I’ve written about what I consider the best current password advice for websites and services you need to keep secure. In a nutshell, here’s the advice again:
- Use multi-factor authentication (MFA).
- Where MFA is not an option, use password managers, creating unique, long-as-possible, random passwords for each website or security domain.
- Where password managers aren’t possible, use long, simple passphrases.
- In all cases, don’t use common passwords (e.g., “password” or “qwerty”) and never reuse any password between different sites.
This advice might appear to go against my simultaneous support of NIST Special Publication 800-63 Digital Identity Guides. NIST SP 800-63 recommends using non-password methods where possible, and although the recommendations are definitely against forcing users to use very long and complex passwords, they don’t limit password length or complexity.
When people are forced to create and use long, complex, and frequently changing passwords, they do a poor job at it. They reuse the same passwords among different websites or use only slightly different passwords, which create an easy-to-decipher pattern.
If those same humans use MFA or other non-memorization authentication methods, then the overall risk of repeated passwords and patterns can be broken. If a person can use a password manager, which creates and uses long and complex passwords that the person doesn’t have to remember, then perhaps you can get the best of both worlds.
Why I moved to a password manager
I’ve been testing and recommending password managers for many years. Early on I was rightly suspicious of their quality and the security of their code and operations. Early versions often ended up in the press because of successful exploits and compromises. These days, most of the popular choices are feature-rich and secure enough that I feel good about using them.
Until recently, I had never completely depended on them, throwing all my memorized passwords away. I felt bad about recommending them without “living” with them. So, I decided to solely use a password manager as much as I could for all password security logons, where it would work. I’m not going to reveal what password manager I’m using because I haven’t tested them all and I don’t want to give an unknowledgeable review.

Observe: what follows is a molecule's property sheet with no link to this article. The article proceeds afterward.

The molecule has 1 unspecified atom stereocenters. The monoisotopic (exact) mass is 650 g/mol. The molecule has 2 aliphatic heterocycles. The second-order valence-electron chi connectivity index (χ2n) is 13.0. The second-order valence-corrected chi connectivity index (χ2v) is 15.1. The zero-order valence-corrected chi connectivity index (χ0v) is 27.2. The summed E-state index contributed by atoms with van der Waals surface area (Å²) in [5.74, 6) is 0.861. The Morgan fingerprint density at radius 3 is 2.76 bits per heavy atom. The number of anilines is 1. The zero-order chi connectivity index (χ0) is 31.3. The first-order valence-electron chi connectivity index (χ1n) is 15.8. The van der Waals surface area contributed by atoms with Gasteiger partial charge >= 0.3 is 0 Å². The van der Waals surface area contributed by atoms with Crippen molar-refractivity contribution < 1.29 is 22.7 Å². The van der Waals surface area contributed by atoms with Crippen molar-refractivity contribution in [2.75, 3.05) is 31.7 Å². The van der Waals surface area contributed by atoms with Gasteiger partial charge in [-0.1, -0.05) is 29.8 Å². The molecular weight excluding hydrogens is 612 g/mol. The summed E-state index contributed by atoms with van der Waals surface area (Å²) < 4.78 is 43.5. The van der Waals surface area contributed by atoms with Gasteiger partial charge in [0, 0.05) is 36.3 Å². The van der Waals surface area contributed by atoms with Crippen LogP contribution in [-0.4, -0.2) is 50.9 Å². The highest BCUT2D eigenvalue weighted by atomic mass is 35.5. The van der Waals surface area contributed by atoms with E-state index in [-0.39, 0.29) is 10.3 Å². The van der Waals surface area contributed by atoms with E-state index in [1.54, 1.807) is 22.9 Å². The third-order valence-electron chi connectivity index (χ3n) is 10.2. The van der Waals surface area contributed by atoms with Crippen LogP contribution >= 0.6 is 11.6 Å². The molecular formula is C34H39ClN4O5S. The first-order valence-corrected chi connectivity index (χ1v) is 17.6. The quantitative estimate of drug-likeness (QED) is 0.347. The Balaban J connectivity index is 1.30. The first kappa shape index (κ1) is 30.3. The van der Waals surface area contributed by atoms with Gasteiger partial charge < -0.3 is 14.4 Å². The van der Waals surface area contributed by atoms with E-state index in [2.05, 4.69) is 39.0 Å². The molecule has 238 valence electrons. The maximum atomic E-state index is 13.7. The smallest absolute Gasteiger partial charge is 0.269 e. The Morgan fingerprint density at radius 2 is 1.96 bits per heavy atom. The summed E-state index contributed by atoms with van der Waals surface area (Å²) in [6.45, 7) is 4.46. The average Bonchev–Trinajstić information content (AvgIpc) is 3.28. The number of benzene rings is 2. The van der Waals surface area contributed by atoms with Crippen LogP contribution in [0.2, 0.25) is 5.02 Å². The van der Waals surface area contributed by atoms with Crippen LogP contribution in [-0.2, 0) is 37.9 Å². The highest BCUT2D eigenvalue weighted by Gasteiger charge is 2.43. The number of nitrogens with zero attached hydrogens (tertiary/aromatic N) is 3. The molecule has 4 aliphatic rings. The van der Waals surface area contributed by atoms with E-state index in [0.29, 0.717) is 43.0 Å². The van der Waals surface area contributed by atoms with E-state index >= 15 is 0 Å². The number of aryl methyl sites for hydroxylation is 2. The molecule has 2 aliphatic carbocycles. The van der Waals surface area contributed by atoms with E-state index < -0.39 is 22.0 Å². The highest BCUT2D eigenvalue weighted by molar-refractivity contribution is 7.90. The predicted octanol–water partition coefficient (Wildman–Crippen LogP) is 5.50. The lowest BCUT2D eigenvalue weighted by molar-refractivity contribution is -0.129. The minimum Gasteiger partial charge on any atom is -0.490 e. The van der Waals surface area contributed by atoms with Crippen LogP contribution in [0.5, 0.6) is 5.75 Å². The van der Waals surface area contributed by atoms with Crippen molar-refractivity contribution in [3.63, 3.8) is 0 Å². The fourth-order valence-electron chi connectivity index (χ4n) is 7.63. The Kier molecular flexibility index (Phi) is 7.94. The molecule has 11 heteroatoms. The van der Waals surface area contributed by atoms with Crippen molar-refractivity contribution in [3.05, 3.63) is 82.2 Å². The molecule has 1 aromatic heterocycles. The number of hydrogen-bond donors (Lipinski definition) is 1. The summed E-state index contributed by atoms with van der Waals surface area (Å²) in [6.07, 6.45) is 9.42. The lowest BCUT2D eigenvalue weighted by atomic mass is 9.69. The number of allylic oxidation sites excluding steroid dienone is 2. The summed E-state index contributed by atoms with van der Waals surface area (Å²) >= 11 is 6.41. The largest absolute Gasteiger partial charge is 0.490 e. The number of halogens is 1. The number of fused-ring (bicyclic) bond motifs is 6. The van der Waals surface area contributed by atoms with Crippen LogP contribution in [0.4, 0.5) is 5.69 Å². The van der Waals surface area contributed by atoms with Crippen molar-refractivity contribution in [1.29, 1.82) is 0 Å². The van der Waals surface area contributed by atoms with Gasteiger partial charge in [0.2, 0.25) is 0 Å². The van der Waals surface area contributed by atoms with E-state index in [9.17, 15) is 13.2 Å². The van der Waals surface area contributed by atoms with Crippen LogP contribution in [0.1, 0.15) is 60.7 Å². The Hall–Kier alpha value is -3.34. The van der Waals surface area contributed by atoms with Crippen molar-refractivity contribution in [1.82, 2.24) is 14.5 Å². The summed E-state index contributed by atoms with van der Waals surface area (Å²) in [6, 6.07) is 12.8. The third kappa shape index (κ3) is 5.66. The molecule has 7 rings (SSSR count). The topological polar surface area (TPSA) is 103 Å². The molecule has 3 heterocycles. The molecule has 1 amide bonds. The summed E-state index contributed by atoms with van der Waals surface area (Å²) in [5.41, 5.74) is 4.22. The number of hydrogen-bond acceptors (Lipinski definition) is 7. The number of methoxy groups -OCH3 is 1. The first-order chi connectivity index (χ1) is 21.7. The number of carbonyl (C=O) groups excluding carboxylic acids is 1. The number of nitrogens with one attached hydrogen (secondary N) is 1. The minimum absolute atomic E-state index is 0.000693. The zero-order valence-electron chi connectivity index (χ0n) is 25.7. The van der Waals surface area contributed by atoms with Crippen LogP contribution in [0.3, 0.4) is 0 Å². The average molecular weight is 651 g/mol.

One of the key threats that led me to deciding to go to a password manager full-time is the sheer number of websites and services that get compromised. Visit any of the “haveIbeenpwnd”-type websites and you’ll probably be amazed to see which of your logons and passwords have ended up on the internet. If you, like me, use a common password root that has a discernable pattern, you probably want to change all your passwords. Don’t be like the average person who uses just seven different passwords across all websites they authenticate to.
The pros of my password manager experience
I downloaded and bought a commercial password manager. I then spent several days changing my existing passwords on hundreds of websites, letting the password manager take over creating and using passwords. I downloaded the password manager for each device I wanted to include, including the related additional add-ons for the two most popular browsers I use. After a few months of use, here are my pros of using a password manager:
Works as advertised: First and foremost, password managers allow you create, record and reuse passwords among different websites. It worked as advertised in most cases. I cover the edge cases where it did not work below.
Easy to create and use long, random, complex passwords: However, about 10 percent to 15 percent of my websites would either not allow a long password (some stopped at 10-characters) or I couldn’t use symbols. This means quickly adjusting the auto-generated random passwords to meet a particular website’s password policy. The password manager I used made changing the policies used to generate a new random password very easy.
Password manager can auto-logon: The password manager can auto-fill in passwords and it’s easy to call up the password manager to fill in the password on an ad-hoc basis. When using a password manager, tell your browser not to remember any password. This takes away a potential attacker password vault target. Within a week or two I was calling up my password manager to quickly fill in logons without even thinking about it.
Securely stores password recovery questions: I loved that I could record my recovery question answers in my password manager. I recommend never giving accurate answers to recovery questions, but instead treat them just like additional password fields. You can record recovery question answers, but my password manager didn’t automatically fill them back in when they were needed.
Securely stores more than passwords: I saved my credit cards, membership cards, notes and other important information to the password manager–one place to store all secrets.